Uruguay rallies for Armenian Genocide 101st commemoration

Uruguay rallies for Armenian Genocide 101st commemoration

PanARMENIAN.Net - On Friday, April 22 night, the Armenian community of Uruguay rallied for the 101st anniversary of the Armenian Genocide, in a demonstration that had strong references to the current situation of Nagorno Karabakh, Prensa Armenia reports.

"We struggle against denial and lies. We have to stop perceiving the Armenian Genocide as something distant, as a fact that we only remember tearfully. That will only lead to oblivion. If the stories are not recounted, they die. The silence is the triumph of genocide," said the Young Armenians from Uruguay in their speech, after a rally of hundreds of people along the main avenue of the city, from Independence Square to the esplanade of the Municipality of Montevideo.

"Today we not only commemorate the Armenian Genocide, but condemn Azerbaijan’s aggression against Nagorno Karabakh as well."

"At the same time, we condemn the shameful support that the current Turkish government of Erdogan gives to Azerbaijan, in what we consider a continuation of what the Ottoman Empire began 101 years ago," the group went on to say. On Monday, April 25, demonstrations will be staged in the Argentinean cities of Cordoba and Buenos Aires.

The Armenian Genocide

The Armenian Genocide (1915-23) was the deliberate and systematic destruction of the Armenian population of the Ottoman Empire during and just after World War I. It was characterized by massacres and deportations, involving forced marches under conditions designed to lead to the death of the deportees, with the total number of deaths reaching 1.5 million.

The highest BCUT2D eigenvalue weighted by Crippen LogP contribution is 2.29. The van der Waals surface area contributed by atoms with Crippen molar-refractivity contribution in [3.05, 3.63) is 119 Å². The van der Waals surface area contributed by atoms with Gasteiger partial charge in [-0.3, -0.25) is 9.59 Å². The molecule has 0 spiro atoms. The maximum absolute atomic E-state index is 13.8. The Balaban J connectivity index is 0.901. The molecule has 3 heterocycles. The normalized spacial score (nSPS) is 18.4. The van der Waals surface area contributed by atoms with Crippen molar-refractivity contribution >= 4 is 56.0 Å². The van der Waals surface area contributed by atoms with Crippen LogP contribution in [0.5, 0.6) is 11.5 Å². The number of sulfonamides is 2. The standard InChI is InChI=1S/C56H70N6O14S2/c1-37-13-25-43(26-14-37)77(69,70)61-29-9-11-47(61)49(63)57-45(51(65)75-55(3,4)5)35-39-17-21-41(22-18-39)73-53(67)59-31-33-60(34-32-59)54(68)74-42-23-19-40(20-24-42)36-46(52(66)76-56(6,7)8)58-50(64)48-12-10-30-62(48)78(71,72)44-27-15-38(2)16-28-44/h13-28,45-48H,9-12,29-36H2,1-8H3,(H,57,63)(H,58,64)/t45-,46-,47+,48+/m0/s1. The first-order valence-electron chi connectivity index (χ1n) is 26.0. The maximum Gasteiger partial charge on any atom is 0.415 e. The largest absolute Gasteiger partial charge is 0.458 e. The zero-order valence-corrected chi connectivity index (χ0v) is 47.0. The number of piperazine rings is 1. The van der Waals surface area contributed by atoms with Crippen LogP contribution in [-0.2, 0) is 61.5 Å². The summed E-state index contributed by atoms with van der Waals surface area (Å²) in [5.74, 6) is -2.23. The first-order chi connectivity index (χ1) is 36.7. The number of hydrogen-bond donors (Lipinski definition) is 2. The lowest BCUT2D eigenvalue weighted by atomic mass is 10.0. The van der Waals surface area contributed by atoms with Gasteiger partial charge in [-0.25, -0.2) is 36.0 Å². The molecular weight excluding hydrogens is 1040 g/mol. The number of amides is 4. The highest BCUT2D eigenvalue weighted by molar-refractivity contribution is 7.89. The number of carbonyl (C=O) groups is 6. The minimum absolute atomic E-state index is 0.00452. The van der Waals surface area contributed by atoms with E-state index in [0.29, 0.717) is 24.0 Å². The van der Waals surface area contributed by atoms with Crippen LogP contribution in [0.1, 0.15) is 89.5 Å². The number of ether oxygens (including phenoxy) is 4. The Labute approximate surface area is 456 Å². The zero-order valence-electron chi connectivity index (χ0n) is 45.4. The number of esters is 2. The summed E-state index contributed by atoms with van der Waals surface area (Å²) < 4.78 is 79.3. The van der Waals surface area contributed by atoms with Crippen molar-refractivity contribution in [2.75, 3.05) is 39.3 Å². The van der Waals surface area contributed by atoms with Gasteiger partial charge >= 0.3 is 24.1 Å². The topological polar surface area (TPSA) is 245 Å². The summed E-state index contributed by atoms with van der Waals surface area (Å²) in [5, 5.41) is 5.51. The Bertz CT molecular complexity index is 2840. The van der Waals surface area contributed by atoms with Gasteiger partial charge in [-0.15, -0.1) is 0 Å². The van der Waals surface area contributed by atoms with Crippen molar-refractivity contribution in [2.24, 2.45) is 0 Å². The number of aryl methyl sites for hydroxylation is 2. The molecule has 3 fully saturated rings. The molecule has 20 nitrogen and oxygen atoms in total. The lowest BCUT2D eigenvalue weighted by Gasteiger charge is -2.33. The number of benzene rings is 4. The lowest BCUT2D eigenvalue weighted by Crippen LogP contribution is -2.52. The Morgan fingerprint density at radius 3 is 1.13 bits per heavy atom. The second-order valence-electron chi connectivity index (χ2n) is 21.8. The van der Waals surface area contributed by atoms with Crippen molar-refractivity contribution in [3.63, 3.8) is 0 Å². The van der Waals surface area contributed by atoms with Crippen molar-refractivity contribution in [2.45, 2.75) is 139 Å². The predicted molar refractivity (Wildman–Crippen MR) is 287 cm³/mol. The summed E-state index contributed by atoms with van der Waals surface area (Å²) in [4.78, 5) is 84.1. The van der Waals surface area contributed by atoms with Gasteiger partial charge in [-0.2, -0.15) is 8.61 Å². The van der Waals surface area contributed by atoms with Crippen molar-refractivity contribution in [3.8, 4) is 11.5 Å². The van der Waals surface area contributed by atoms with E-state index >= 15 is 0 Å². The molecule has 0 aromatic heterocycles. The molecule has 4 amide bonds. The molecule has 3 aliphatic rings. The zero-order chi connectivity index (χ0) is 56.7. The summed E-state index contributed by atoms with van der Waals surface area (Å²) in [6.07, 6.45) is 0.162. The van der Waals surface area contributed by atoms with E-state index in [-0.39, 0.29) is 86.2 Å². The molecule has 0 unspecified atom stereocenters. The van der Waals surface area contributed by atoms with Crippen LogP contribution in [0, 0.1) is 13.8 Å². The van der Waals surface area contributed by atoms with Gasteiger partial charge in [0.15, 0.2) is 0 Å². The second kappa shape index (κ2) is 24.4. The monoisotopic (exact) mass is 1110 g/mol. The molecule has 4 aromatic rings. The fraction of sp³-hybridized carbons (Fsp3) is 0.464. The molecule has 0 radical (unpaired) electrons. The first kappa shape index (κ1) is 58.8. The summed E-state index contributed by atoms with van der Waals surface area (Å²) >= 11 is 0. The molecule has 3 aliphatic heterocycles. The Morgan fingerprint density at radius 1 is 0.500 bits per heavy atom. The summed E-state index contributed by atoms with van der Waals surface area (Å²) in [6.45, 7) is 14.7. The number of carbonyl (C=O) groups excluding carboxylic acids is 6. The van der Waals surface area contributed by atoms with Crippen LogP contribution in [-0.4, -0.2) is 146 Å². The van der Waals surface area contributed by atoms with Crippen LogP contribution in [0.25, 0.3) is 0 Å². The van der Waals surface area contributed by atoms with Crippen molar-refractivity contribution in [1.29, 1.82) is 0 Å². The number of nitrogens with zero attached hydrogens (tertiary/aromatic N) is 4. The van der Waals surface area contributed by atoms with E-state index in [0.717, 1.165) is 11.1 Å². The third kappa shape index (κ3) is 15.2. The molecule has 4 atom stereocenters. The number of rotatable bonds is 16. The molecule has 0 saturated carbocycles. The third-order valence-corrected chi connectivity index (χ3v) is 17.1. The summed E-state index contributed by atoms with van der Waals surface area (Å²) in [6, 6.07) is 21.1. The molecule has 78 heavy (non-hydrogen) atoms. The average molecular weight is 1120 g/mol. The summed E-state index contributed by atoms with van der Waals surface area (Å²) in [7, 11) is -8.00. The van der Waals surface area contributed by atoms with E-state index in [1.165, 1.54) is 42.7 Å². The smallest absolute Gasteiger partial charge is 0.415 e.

The majority of Armenian Diaspora communities were formed by the Genocide survivors.

Present-day Turkey denies the fact of the Armenian Genocide, justifying the atrocities as “deportation to secure Armenians”. Only a few Turkish intellectuals, including Nobel Prize winner Orhan Pamuk and scholar Taner Akcam, speak openly about the necessity to recognize this crime against humanity.

The Armenian Genocide was recognized by Uruguay, Russia, France, Lithuania, Italy, 45 U.S. states, Greece, Cyprus, Lebanon, Argentina, Belgium, Austria, Wales, Switzerland, Canada, Poland, Venezuela, Chile, Bolivia, the Vatican, Luxembourg, Brazil, Germany, the Netherlands, Paraguay, Sweden, Venezuela, Slovakia, Syria, Vatican, as well as the European Parliament and the World Council of Churches.

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